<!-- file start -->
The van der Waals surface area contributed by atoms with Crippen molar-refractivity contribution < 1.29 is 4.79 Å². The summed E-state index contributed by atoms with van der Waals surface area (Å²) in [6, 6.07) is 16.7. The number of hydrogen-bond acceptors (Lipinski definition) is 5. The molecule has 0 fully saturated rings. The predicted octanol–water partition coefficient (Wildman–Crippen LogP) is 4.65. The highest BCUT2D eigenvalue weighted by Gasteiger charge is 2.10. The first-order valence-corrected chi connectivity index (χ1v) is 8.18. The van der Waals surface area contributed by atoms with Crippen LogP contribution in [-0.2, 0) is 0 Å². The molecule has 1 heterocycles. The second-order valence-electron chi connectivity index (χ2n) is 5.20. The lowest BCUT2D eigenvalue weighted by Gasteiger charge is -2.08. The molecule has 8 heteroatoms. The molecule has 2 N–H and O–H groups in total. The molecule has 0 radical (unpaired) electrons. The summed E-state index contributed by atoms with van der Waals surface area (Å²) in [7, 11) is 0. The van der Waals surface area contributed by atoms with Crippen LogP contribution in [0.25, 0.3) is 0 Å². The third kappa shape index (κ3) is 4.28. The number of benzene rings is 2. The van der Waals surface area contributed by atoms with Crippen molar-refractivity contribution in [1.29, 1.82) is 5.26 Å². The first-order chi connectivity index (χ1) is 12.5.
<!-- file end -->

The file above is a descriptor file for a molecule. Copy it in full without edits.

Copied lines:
The van der Waals surface area contributed by atoms with Crippen molar-refractivity contribution < 1.29 is 4.79 Å². The summed E-state index contributed by atoms with van der Waals surface area (Å²) in [6, 6.07) is 16.7. The number of hydrogen-bond acceptors (Lipinski definition) is 5. The molecule has 0 fully saturated rings. The predicted octanol–water partition coefficient (Wildman–Crippen LogP) is 4.65. The highest BCUT2D eigenvalue weighted by Gasteiger charge is 2.10. The first-order valence-corrected chi connectivity index (χ1v) is 8.18. The van der Waals surface area contributed by atoms with Crippen LogP contribution in [-0.2, 0) is 0 Å². The molecule has 1 heterocycles. The second-order valence-electron chi connectivity index (χ2n) is 5.20. The lowest BCUT2D eigenvalue weighted by Gasteiger charge is -2.08. The molecule has 8 heteroatoms. The molecule has 2 N–H and O–H groups in total. The molecule has 0 radical (unpaired) electrons. The summed E-state index contributed by atoms with van der Waals surface area (Å²) in [7, 11) is 0. The van der Waals surface area contributed by atoms with Crippen LogP contribution in [0.25, 0.3) is 0 Å². The third kappa shape index (κ3) is 4.28. The number of benzene rings is 2. The van der Waals surface area contributed by atoms with Crippen molar-refractivity contribution in [1.29, 1.82) is 5.26 Å². The first-order chi connectivity index (χ1) is 12.5.